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Are you aware that in the case of some Jeep models, (like my 2005 GC), you can read the diagnostic codes, right on the speedometer LCD? This negates the need for buying a cheap code reader to keep in the car. Simply turn the key on and off three times quickly, (never hitting the starter), and the third turn leave on the codes will display. You will see "DTC" report and any codes will scroll across the LCD and you can write these down. You can look up the codes on the internet from there. This is certainly not the going to get you the capability of a high-end diagnostic tool or even the ability to reset codes. But if you are on the road and want to check for codes it works well. P.S. I say some jeeps because I am not sure what model years or powertrains this works on but it clearly works on the WK2 GC's 2005-2010. Give it a try first before you spend your money, what could it hurt?
This is the WK2 forum, that is 2011-current Jeep Grand Cherokee's..... ....the WK2 has a pushbutton start, so how do you do the key dance with that?
JGC's from 2005-2010 were the WK platform....
Daimler owned the company then, and they weren't keen on the DTC's read out by the Key Dance... ....I had a 2010 XK (the Commander, which is a mechanical twin of the WK), and quite frankly I forgot if I could get it to read out codes with the key dance, I'm pretty sure I was able to do it....

DTC's read out with the key dance (the nickname for the key on-off 3 times) is Chrysler Powertrain deal, it has been available ever since Chrysler's first ECU.... ....before digital odometers to read out the codes, they had the CEL flash out the codes, they were always in sets of two, so you count the flashes, stop when it pauses and start counting again, write them down in sets of two and those were your codes, code 55 was "End Of Codes".

This was also back in the day when Chrysler designed there vehicles to be easily and inexpensively maintainable..... ..things could be easily reached, removed and installed, there were no special proprietary fittings, etc..... ....like GM, Ford and many of the Imports had, or had so crammed together it would takes hours of taking things apart just to get to it....

They compromised that design book a bit with the Cab Forward design changes just before Daimler bribed the company leadership into selling the company. Those things started going down hill, probably more Management changes to the Design Book, since Fiat has taken over, it seems they've thrown the design book out the window, hey a Ferrari takes 8 hours and $800 to change a engine mount, so why do you need to make it any different for a Jeep?

When Chrysler took over AMC, really just Jeep/Eagle, and only Eagle cause they had one model that "might" sell, but it actually didn't, so Eagle was gone in a year or two, which was the only thing Chrysler was after, Jeep.... .....but they don't Chrysler-ize the Jeeps overnight, they continue the designs as they are making refreshes as time goes on, when the designs come up for a new generation, then Chrysler redesigned them as their own. Keep in mind, Chrysler brought over most of the Jeep engineers and really tried to keep Jeeps, as Jeeps. So those Jeeps in the first years after Chrysler took over, still had RENIX/Renualt ECU's and fuel injection systems, and they didn't flash out DTC's with key dances... ....after a couple of years and they had adapted Chrysler technology and most Jeeps did have the DTC's read out from the Key Dance....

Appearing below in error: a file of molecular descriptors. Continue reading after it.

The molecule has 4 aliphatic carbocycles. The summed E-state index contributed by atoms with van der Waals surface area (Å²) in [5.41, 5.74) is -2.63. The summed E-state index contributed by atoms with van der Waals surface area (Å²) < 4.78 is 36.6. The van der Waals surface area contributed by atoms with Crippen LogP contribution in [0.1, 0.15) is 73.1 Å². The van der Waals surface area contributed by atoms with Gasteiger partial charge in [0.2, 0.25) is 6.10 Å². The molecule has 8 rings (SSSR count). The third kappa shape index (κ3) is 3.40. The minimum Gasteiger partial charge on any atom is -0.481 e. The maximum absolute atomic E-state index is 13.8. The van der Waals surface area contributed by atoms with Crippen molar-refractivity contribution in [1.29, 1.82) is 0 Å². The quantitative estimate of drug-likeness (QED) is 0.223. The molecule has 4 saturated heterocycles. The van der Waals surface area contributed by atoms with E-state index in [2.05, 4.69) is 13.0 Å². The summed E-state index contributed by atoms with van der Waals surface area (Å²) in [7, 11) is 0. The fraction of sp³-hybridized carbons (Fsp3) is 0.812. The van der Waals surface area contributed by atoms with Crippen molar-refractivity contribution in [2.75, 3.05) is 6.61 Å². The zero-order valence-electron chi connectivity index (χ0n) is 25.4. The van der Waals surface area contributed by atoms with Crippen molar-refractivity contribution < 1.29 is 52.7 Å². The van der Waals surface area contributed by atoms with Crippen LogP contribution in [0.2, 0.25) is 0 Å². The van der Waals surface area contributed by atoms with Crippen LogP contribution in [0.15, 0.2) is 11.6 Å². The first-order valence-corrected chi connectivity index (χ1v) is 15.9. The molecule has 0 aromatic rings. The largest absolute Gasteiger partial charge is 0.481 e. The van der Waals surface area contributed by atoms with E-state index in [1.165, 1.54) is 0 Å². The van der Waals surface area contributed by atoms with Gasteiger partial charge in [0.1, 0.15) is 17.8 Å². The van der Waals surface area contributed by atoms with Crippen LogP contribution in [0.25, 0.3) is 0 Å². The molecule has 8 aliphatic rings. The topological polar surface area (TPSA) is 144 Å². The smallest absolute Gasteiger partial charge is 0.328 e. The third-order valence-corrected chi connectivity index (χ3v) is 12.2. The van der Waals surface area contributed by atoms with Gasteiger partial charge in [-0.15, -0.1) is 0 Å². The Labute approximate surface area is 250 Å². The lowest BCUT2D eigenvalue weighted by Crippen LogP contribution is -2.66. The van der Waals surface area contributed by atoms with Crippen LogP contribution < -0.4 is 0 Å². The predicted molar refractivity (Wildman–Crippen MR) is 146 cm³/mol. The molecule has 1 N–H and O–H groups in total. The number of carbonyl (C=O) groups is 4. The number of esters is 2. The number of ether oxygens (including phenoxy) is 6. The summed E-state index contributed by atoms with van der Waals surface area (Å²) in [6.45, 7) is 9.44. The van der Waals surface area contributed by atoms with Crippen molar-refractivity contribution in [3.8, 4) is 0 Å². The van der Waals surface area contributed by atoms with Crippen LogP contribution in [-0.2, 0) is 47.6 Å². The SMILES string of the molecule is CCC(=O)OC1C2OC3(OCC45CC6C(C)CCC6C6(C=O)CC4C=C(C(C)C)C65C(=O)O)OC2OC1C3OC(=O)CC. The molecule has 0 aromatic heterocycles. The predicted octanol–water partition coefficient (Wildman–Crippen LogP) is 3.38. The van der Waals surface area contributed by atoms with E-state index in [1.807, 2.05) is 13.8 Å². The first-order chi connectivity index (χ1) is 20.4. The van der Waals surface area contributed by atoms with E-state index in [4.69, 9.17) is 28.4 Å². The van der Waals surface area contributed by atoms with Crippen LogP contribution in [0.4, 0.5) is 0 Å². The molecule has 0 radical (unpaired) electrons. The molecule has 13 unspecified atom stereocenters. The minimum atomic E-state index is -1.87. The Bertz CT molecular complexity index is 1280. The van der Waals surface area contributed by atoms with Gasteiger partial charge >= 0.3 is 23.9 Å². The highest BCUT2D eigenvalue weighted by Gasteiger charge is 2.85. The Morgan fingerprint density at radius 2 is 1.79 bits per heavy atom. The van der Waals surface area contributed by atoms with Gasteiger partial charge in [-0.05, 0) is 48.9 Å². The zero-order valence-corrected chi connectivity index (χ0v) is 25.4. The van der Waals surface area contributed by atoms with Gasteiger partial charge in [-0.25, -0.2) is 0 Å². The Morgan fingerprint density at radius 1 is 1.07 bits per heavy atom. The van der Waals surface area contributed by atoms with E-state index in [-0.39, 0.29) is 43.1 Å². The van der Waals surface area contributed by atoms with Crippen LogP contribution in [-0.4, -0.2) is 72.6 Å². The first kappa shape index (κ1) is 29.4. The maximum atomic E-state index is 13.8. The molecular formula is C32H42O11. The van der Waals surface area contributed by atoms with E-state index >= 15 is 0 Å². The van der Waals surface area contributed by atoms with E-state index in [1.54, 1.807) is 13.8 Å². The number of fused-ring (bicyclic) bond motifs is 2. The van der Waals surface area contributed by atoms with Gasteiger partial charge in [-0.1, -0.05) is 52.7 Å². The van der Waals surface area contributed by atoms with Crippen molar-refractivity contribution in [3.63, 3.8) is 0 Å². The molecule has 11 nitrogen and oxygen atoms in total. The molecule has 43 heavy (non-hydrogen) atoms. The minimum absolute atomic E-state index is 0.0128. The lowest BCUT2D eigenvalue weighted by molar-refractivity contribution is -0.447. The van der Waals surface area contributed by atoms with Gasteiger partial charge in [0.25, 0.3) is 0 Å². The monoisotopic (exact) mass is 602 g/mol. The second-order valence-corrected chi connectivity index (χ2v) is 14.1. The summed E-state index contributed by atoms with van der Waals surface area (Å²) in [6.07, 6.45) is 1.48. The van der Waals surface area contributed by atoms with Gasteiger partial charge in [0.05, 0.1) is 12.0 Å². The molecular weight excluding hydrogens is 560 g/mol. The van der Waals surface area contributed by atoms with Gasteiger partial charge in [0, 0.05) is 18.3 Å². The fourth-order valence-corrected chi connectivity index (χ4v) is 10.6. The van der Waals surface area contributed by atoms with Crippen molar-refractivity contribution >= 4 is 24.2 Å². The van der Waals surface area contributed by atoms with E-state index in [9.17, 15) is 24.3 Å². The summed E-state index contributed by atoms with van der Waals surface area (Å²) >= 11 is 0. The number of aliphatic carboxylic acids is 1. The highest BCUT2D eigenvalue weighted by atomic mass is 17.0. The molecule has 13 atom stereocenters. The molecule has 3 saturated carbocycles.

Back to WK2, Fiat is against the vehicle reading out their own DTC's they've changed that, as well as firewall access through the OBD port to the control modules, etc..... ...there is a cross-over point, since the WK2 was already at the end of design and about to enter into production when Fiat took over.... ....it was still the Chrysler under Daimler/Cerberus design... ...but it had the pushbutton start, so how do you do the key dance with a pushbutton?.... ....in 2014, the JGC got a major refresh, but not a new generation, the electronics were overhauled and Fiat Design spec got put in, so I doubt a 2014 and on WK2 can get anything from doing a key dance, even if it was possible with the 2014 pushbutton start that is different from the 2011-2013.

One things about the 2011-2013 WK2 pushbutton start, you have the option to remove the pushbutton in the pushbutton starter, under it will be a key slot for the fobik, you can insert the forbik and turn it like an old fashioned key.... (this is for the FOBIK battery going dead, you can still start the car by inserting the block in the end and it works like the old RFID RF energizing chips keys of earlier. I haven't tried it, but I wouldn't be surprised if you removed the pushbutton and inserted the FOBIK and do the key dance, it will get the DTC to read out in the odometer....

This can't be done in the 2014 and later, it has a whole new pushbutton start system, the button is not removable, if the FOBIK battery goes dead, you're suppose to push the butt of the FOBIK up against the pushbutton and that will put the RFID chips close enough to the antenna to get the necessary flux to energize the chips and start the vehicle.
 

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Are you aware that in the case of some Jeep models, (like my 2005 GC), you can read the diagnostic codes, right on the speedometer LCD? This negates the need for buying a cheap code reader to keep in the car. Simply turn the key on and off three times quickly, (never hitting the starter), and the third turn leave on the codes will display. You will see "DTC" report and any codes will scroll across the LCD and you can write these down. You can look up the codes on the internet from there. This is certainly not the going to get you the capability of a high-end diagnostic tool or even the ability to reset codes. But if you are on the road and want to check for codes it works well. P.S. I say some jeeps because I am not sure what model years or powertrains this works on but it clearly works on the WK2 GC's 2005-2010. Give it a try first before you spend your money, what could it hurt?